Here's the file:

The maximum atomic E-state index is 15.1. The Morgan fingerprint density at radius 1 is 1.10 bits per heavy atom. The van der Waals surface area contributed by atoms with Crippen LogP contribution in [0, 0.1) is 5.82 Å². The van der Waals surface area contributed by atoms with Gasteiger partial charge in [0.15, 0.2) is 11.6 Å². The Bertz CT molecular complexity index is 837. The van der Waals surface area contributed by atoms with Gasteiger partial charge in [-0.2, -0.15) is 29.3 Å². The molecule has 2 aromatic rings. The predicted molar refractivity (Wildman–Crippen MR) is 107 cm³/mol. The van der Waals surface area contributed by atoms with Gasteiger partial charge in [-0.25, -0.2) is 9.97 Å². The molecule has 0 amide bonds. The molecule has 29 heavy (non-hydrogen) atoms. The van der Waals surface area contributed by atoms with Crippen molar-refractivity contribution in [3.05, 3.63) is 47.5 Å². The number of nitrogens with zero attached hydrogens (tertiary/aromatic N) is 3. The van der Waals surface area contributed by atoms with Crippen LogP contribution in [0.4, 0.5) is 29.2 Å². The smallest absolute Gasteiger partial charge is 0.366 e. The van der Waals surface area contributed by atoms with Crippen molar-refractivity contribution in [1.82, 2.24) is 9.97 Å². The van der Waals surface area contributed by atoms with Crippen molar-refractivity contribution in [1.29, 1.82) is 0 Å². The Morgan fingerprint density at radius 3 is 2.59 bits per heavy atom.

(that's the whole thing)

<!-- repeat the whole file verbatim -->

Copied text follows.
The maximum atomic E-state index is 15.1. The Morgan fingerprint density at radius 1 is 1.10 bits per heavy atom. The van der Waals surface area contributed by atoms with Crippen LogP contribution in [0, 0.1) is 5.82 Å². The van der Waals surface area contributed by atoms with Gasteiger partial charge in [0.15, 0.2) is 11.6 Å². The Bertz CT molecular complexity index is 837. The van der Waals surface area contributed by atoms with Gasteiger partial charge in [-0.2, -0.15) is 29.3 Å². The molecule has 2 aromatic rings. The predicted molar refractivity (Wildman–Crippen MR) is 107 cm³/mol. The van der Waals surface area contributed by atoms with Gasteiger partial charge in [-0.25, -0.2) is 9.97 Å². The molecule has 0 amide bonds. The molecule has 29 heavy (non-hydrogen) atoms. The van der Waals surface area contributed by atoms with Crippen molar-refractivity contribution in [3.05, 3.63) is 47.5 Å². The number of nitrogens with zero attached hydrogens (tertiary/aromatic N) is 3. The van der Waals surface area contributed by atoms with Crippen LogP contribution in [0.4, 0.5) is 29.2 Å². The smallest absolute Gasteiger partial charge is 0.366 e. The van der Waals surface area contributed by atoms with Crippen molar-refractivity contribution in [1.82, 2.24) is 9.97 Å². The van der Waals surface area contributed by atoms with Crippen molar-refractivity contribution in [1.29, 1.82) is 0 Å². The Morgan fingerprint density at radius 3 is 2.59 bits per heavy atom.